Petitioner’s contentions hold no water. The first assignment of error was satisfactorily disposed of by the trial court as well as by the appellate court as shown by the ruling that "the taking of the vehicle by another person without permission or authority from the owner or person-in-charge thereof is sufficient to place it within the ambit of the word theft as contemplated in the policy, and is therefore, compensable." The fact that one of the accused persons in the criminal case (filed against those who took the jeep from the repair shop) pleaded guilty to the charge of having unlawfully taken the insured vehicle did away with the necessity of a final disposition of the criminal case in order for plaintiff to recover under his insurance policy. At any rate, Accused Rogelio Mahinay was convicted of Theft after he pleaded guilty to the charge.

There is no question that the vehicle of private respondent was damaged because the unlawful taker, Accused Rogelio Mahinay, drove it and met with a vehicular accident. The damages therefore were sustained in the course of the unlawful taking. The testimonies of plaintiff and his witness in this respect remain unrebutted. The fact remains that plaintiff’s claim is substantiated by competent evidence. The appellate court ruled:jgc:chanrobles.com.ph

"Appellant contends that the trial court erred in awarding the amount of P20,000.00 actual damage without sufficient evidentiary basis and imposing interest from date of filing of the complaint. We do not see anything erroneous with this finding of the trial court. As estimated by a reputed motor company, Fidelity Motor Company, the damage which the insured vehicle sustained amounts to P21,849.62. Actual repair is not necessary for the purpose, as the insured has the option, either to advance expenses for the repair of or to wait for the proceeds of the insurance."cralaw virtua1aw library

Likewise in the very insurance policy (Exh. "A") covering the damaged vehicle, petitioner’s liability is fixed at P20,000 less deductible franchise of P800.00. As borne out by the evidence, private respondent before instituting the present action against petitioner wrote a letter of demand (Exh. "H") to petitioner for the payment of his claim in the amount of P21,849.62 as estimated by Fidelity Motor Company. This notwithstanding, petitioner failed and refused to pay respondent’s claim prompting the latter to file the present action in court.chanrobles law library

As to petitioner’s third assignment of error, after considering the facts and circumstances of the case as found by the trial court and the respondent appellate court, We cannot see any reason to depart from the ruling set down by the respondent Court of Appeals. In this connection, the CA said:jgc:chanrobles.com.ph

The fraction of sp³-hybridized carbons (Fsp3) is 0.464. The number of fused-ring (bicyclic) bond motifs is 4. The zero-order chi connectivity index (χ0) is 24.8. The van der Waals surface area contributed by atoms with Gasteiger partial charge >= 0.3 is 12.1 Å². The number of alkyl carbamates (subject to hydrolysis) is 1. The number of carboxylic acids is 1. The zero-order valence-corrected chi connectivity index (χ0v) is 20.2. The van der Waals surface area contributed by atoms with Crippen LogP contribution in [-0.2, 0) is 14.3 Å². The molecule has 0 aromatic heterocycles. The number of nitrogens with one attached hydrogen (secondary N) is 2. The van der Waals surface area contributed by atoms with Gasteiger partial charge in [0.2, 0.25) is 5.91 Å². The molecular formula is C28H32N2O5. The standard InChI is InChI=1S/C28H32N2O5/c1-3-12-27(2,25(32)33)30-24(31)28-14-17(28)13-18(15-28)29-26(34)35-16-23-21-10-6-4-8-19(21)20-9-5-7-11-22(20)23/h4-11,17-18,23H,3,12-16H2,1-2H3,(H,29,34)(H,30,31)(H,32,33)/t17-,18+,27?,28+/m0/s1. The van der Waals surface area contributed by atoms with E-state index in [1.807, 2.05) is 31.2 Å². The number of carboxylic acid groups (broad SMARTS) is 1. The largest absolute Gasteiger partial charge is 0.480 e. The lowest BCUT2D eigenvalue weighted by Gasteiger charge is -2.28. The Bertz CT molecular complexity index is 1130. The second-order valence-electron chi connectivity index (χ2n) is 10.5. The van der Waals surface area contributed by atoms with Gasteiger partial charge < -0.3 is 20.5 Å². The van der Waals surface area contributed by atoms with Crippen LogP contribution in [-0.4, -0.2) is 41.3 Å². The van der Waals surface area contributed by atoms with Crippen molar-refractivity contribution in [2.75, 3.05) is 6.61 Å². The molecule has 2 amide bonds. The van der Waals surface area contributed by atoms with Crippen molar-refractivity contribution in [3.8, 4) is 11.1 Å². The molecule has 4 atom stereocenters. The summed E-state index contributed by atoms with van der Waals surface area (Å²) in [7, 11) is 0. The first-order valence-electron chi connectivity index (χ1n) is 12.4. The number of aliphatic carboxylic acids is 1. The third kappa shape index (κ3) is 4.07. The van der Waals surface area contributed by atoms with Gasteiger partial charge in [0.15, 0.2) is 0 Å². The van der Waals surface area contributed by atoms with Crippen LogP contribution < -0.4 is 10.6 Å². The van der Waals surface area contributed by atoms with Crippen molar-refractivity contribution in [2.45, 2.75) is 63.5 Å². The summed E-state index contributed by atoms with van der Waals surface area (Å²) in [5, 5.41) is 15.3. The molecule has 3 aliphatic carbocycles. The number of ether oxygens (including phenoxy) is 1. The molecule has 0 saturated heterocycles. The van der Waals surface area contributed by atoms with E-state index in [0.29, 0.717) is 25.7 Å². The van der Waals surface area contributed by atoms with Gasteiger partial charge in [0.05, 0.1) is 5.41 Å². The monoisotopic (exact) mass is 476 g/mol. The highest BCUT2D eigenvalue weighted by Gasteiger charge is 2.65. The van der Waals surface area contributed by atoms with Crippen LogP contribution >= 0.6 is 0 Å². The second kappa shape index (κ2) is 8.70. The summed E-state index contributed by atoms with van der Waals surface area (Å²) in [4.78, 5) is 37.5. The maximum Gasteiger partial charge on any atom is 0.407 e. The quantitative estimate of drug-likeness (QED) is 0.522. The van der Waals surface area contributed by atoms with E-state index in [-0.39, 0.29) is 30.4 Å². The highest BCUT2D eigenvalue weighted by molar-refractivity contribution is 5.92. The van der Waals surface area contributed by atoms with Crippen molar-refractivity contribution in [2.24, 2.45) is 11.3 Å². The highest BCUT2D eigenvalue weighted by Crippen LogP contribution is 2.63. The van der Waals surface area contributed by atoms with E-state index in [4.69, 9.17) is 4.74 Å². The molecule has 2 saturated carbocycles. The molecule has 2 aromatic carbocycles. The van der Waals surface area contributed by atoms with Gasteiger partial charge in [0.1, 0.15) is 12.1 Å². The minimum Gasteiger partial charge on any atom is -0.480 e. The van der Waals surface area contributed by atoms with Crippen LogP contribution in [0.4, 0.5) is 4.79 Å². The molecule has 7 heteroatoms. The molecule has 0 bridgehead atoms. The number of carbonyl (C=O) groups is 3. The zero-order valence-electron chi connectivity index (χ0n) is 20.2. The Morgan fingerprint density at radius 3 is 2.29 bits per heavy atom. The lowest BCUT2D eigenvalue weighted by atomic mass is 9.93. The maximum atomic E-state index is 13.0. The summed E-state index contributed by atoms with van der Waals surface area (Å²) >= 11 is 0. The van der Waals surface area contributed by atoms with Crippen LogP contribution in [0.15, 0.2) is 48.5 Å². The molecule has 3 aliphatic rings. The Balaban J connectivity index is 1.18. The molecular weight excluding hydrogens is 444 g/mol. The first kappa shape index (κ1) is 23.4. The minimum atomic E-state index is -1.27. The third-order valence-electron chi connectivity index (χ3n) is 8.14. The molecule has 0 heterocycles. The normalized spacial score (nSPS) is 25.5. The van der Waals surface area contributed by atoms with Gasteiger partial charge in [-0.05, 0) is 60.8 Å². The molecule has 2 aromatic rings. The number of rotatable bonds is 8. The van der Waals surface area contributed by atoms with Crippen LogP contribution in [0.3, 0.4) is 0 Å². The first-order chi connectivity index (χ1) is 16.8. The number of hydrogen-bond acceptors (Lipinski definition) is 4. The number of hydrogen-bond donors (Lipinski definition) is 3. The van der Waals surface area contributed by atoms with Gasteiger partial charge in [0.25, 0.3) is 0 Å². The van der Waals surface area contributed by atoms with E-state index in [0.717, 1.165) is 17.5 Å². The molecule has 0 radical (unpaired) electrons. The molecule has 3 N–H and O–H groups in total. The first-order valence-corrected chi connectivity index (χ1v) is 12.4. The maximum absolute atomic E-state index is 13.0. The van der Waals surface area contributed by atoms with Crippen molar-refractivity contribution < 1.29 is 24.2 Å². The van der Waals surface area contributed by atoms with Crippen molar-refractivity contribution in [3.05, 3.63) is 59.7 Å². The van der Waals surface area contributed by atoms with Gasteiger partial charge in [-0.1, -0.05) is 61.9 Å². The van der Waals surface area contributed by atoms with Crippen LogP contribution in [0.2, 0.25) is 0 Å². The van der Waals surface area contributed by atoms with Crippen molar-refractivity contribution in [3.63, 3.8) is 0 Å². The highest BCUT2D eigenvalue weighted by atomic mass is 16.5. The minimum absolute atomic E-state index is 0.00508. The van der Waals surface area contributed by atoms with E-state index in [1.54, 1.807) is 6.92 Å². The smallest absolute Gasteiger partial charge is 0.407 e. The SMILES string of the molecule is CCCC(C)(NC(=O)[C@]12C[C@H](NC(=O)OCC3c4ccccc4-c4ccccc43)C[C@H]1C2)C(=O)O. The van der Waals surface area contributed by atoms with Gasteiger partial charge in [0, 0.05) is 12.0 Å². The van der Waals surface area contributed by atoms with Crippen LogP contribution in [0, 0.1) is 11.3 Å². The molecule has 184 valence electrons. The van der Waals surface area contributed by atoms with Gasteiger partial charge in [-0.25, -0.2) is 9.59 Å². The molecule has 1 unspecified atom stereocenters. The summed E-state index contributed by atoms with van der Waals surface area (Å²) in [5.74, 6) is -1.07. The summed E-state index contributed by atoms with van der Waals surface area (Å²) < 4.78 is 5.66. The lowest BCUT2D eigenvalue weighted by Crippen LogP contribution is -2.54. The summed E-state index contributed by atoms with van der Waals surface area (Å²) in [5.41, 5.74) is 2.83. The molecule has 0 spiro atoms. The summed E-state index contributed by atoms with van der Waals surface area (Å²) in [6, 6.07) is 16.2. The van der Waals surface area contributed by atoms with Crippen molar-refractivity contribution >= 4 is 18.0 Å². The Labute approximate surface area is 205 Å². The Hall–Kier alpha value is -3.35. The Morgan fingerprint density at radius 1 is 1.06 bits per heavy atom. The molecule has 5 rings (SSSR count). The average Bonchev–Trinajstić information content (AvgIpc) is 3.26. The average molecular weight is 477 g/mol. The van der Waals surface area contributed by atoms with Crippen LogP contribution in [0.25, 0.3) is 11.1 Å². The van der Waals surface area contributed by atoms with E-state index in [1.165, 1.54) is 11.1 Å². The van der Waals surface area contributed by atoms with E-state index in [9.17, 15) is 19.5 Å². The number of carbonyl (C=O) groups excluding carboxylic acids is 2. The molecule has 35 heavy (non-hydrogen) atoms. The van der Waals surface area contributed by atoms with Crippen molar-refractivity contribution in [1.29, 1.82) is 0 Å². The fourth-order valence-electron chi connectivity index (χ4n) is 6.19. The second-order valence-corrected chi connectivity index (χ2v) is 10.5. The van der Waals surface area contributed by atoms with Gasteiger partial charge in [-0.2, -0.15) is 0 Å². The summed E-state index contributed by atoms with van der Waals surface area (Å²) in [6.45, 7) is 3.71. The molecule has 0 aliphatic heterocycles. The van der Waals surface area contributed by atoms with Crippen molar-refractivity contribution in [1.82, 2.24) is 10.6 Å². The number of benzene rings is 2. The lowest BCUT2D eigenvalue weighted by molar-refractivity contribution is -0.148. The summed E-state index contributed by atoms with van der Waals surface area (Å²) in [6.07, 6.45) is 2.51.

"the memorandum on the policy states LOSS on DAMAGE, IF ANY, under this policy shall be payable to the Bacolod IFC 1 as their interest may appear, subject otherwise to the terms and conditions, clauses and warranties of this policy. Since as testified to by plaintiff-appellee, 2 Bacolod IFC’s interest in the insured vehicle was in the amount of P2,000.00 only compared to plaintiff’s P26,000.00 it is well to presume that Bacolod IFC did not deem it wise to be impleaded as party — plaintiff in this case. Had Bacolod IFC been interested in the insurance proceeds, it could thru its duly authorized office, have taken the initiative to join plaintiff in the suit, but it did not. As a matter of fact, as testified to by the plaintiff, Atty. Morravilla of the BIFC knew fully well that he (plaintiff) was pursuing a claim for insurance from defendant-appellant, This inaction on the part of BIFC will only show that it was not really interested to intervene."cralaw virtua1aw library

Petitioner’s fourth assignment of error is untenable. Respondent has sufficiently established his demand for the award of damages plus interest as sanctioned under Arts. 1169, 1170 and 2209 of the Civil Code. Thus, a debtor who is in delay (default) is liable for damages (Art. 1170) generally from extrajudicial or judicial demand (Art. 1169) in the form of interest. (See Art. 2209, Civil Code).

WHEREFORE, premises considered, the present petition is hereby DENIED for lack of merit and the judgment appealed from AFFIRMED in toto.

SO ORDERED.

Feria, Fernan, Alampay and Gutierrez, Jr., JJ., concur.

Endnotes:



1. Bacolod IFC — Bacolod Industrial Finance Corporation.

2. Private respondent herein, Mr. Aurelio Lacson.